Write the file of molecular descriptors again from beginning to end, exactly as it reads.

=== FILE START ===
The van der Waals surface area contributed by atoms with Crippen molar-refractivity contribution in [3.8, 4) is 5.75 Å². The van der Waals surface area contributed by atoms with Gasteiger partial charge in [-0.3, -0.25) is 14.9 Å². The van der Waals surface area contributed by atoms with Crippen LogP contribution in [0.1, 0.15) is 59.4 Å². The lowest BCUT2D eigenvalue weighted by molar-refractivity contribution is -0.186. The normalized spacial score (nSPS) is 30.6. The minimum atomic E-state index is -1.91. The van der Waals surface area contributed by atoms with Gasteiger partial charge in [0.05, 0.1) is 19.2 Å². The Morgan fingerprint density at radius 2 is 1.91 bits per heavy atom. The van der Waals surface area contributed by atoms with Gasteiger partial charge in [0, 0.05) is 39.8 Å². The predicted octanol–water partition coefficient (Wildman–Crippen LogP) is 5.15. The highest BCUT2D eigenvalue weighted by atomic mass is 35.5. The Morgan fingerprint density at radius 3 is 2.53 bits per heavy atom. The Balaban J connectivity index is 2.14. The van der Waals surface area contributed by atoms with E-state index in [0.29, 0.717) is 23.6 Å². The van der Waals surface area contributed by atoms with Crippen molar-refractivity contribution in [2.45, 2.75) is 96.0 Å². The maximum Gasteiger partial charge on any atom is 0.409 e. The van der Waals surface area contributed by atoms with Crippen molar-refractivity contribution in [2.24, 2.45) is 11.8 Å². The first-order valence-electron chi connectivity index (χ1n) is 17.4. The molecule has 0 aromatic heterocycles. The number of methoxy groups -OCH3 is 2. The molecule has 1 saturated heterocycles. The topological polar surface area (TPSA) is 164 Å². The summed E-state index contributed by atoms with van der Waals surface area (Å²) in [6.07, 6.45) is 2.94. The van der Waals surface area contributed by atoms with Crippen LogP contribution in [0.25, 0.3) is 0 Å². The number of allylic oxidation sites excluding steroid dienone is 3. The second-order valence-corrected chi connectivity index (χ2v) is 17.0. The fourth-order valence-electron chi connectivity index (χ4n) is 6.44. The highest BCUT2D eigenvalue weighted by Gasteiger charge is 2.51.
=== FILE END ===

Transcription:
The van der Waals surface area contributed by atoms with Crippen molar-refractivity contribution in [3.8, 4) is 5.75 Å². The van der Waals surface area contributed by atoms with Gasteiger partial charge in [-0.3, -0.25) is 14.9 Å². The van der Waals surface area contributed by atoms with Crippen LogP contribution in [0.1, 0.15) is 59.4 Å². The lowest BCUT2D eigenvalue weighted by molar-refractivity contribution is -0.186. The normalized spacial score (nSPS) is 30.6. The minimum atomic E-state index is -1.91. The van der Waals surface area contributed by atoms with Gasteiger partial charge in [0.05, 0.1) is 19.2 Å². The Morgan fingerprint density at radius 2 is 1.91 bits per heavy atom. The van der Waals surface area contributed by atoms with Gasteiger partial charge in [0, 0.05) is 39.8 Å². The predicted octanol–water partition coefficient (Wildman–Crippen LogP) is 5.15. The highest BCUT2D eigenvalue weighted by atomic mass is 35.5. The Morgan fingerprint density at radius 3 is 2.53 bits per heavy atom. The Balaban J connectivity index is 2.14. The van der Waals surface area contributed by atoms with E-state index in [0.29, 0.717) is 23.6 Å². The van der Waals surface area contributed by atoms with Crippen molar-refractivity contribution in [2.45, 2.75) is 96.0 Å². The maximum Gasteiger partial charge on any atom is 0.409 e. The van der Waals surface area contributed by atoms with Crippen molar-refractivity contribution in [2.24, 2.45) is 11.8 Å². The first-order valence-electron chi connectivity index (χ1n) is 17.4. The molecule has 0 aromatic heterocycles. The number of methoxy groups -OCH3 is 2. The molecule has 1 saturated heterocycles. The topological polar surface area (TPSA) is 164 Å². The summed E-state index contributed by atoms with van der Waals surface area (Å²) in [6.07, 6.45) is 2.94. The van der Waals surface area contributed by atoms with Crippen LogP contribution in [0.25, 0.3) is 0 Å². The number of allylic oxidation sites excluding steroid dienone is 3. The second-order valence-corrected chi connectivity index (χ2v) is 17.0. The fourth-order valence-electron chi connectivity index (χ4n) is 6.44. The highest BCUT2D eigenvalue weighted by Gasteiger charge is 2.51.